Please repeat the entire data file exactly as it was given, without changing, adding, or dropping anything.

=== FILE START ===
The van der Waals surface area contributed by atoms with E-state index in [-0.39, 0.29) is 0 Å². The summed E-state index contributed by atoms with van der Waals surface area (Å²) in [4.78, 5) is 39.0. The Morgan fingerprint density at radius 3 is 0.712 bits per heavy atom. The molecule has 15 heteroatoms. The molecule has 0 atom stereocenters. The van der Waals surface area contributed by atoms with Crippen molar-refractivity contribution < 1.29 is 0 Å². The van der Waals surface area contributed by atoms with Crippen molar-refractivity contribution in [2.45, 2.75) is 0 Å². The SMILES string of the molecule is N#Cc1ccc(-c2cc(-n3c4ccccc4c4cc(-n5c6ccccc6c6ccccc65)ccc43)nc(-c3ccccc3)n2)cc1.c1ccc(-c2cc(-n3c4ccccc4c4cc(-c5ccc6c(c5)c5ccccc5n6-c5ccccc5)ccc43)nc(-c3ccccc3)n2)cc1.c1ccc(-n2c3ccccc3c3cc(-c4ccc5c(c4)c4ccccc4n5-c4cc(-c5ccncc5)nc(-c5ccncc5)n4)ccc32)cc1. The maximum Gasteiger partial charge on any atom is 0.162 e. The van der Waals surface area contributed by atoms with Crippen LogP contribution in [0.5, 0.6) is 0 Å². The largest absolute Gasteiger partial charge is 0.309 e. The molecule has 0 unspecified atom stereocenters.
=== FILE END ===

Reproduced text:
The van der Waals surface area contributed by atoms with E-state index in [-0.39, 0.29) is 0 Å². The summed E-state index contributed by atoms with van der Waals surface area (Å²) in [4.78, 5) is 39.0. The Morgan fingerprint density at radius 3 is 0.712 bits per heavy atom. The molecule has 15 heteroatoms. The molecule has 0 atom stereocenters. The van der Waals surface area contributed by atoms with Crippen molar-refractivity contribution < 1.29 is 0 Å². The van der Waals surface area contributed by atoms with Crippen molar-refractivity contribution in [2.45, 2.75) is 0 Å². The SMILES string of the molecule is N#Cc1ccc(-c2cc(-n3c4ccccc4c4cc(-n5c6ccccc6c6ccccc65)ccc43)nc(-c3ccccc3)n2)cc1.c1ccc(-c2cc(-n3c4ccccc4c4cc(-c5ccc6c(c5)c5ccccc5n6-c5ccccc5)ccc43)nc(-c3ccccc3)n2)cc1.c1ccc(-n2c3ccccc3c3cc(-c4ccc5c(c4)c4ccccc4n5-c4cc(-c5ccncc5)nc(-c5ccncc5)n4)ccc32)cc1. The maximum Gasteiger partial charge on any atom is 0.162 e. The van der Waals surface area contributed by atoms with Crippen LogP contribution in [0.5, 0.6) is 0 Å². The largest absolute Gasteiger partial charge is 0.309 e. The molecule has 0 unspecified atom stereocenters.